Arculus, Richard John (1973) The alkali basalt andesite association of Grenada Lesser Antilles. Doctoral thesis, Durham University.
Grenada is the southernmost volcanic island of the Lesser Antilles. A series of volcanic centres ranging from Pliocene to Recent in age are present overlying a folded Lower to Middle Tertiary volcano-sedimentary formation. Eruptions of silica-undersaturated alkali basalt and picrite magmas have occurred repeatedly during the evolution of these centres. Calc-alkaline andesites and dacites show a close field association with the basalts and picrites. Recent activity on the island has been explosive in nature. A model of variable volumes of Upper Mantle partial melting is proposed to account for the diversity of major, trace and Rare Earth element compositions and strontium isotope ratios of the basalts and picrites. Geochemical, petrographic and mineralogical criteria suggest that the andesites and dacites are related to these basic melts by fractional crystallisation processes. In addition the chemical compositions and strontium isotope ratios of the andesites and dacites reflect the diverse compositions of the parental basalt magmas. The petrography and mineralogy of the andesites and dacites is similar to calc-alkaline suites elsewhere in the arc. Some of the basalts and picrites contain abundant olivine and sector and oscillatory zoned clinopyroxene phenocrysts. In some basalts, phenocryst amphibole is present. An origin by partial melting of an Upper Mantle pericotite source is proposed. Alternative sources are examiner: but partial melting of a subducted lithospheric plate does not appear to be a significant petrogenetic process in Grenada, Fractional crystallisation of olivine, clinopyroxene and spinel is mainly responsible for the development of a normal calc-alkaline trend towards increasing silica-saturation in the magmas. Subsequent crystallisation of plagioclase feldspar and then amphibole is also important in the development of a trend towards silica- rather than alkali-enrichment in the residual melts. The significant feature of the Grenada vulcanicity is the occurrence within a restricted geographic range of magmas of contrasted geochemical characteristics. The local volcanic and tectonic history of the southern part of the Lesser Antilles island arc are probably the most important factors in the development of these unusual characteristics.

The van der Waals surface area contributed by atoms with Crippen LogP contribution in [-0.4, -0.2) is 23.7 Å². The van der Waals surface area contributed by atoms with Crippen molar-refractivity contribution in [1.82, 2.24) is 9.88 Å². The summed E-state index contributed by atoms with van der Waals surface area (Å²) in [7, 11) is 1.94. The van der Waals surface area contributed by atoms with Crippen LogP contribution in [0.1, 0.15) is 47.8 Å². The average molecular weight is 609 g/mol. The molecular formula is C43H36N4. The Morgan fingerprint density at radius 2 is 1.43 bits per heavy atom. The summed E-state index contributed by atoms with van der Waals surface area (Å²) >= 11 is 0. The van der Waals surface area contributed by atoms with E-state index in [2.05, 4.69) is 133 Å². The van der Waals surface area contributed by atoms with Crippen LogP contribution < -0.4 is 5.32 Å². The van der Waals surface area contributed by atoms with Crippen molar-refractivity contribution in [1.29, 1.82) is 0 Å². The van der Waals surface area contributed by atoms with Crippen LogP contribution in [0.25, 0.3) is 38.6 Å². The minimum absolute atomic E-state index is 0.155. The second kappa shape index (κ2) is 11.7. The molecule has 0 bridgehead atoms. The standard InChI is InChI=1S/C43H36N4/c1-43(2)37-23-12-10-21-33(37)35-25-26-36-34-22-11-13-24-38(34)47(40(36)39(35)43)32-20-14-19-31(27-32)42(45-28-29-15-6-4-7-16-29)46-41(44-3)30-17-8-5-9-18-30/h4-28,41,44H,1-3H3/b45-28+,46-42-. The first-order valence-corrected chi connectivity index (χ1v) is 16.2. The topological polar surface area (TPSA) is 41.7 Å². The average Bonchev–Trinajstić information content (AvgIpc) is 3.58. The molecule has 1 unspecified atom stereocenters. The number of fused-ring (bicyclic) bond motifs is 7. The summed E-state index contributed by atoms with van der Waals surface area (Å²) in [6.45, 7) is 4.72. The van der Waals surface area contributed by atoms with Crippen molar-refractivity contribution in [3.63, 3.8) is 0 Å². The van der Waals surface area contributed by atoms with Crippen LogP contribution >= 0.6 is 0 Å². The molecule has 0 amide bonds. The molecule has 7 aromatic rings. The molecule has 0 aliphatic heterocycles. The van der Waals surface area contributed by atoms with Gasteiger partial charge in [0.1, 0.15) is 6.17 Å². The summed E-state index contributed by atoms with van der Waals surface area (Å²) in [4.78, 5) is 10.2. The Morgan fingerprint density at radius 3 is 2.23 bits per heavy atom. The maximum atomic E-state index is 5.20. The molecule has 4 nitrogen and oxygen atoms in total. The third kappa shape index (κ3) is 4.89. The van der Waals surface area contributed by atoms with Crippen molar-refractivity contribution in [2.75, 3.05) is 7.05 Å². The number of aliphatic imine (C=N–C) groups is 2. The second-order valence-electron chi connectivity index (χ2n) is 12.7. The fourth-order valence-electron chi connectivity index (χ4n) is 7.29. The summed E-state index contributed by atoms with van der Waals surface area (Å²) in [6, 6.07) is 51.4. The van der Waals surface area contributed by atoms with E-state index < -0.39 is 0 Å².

|Item Type:||Thesis (Doctoral)|
|Award:||Doctor of Philosophy|
|Copyright:||Copyright of this thesis is held by the author|
|Deposited On:||14 Mar 2014 17:11|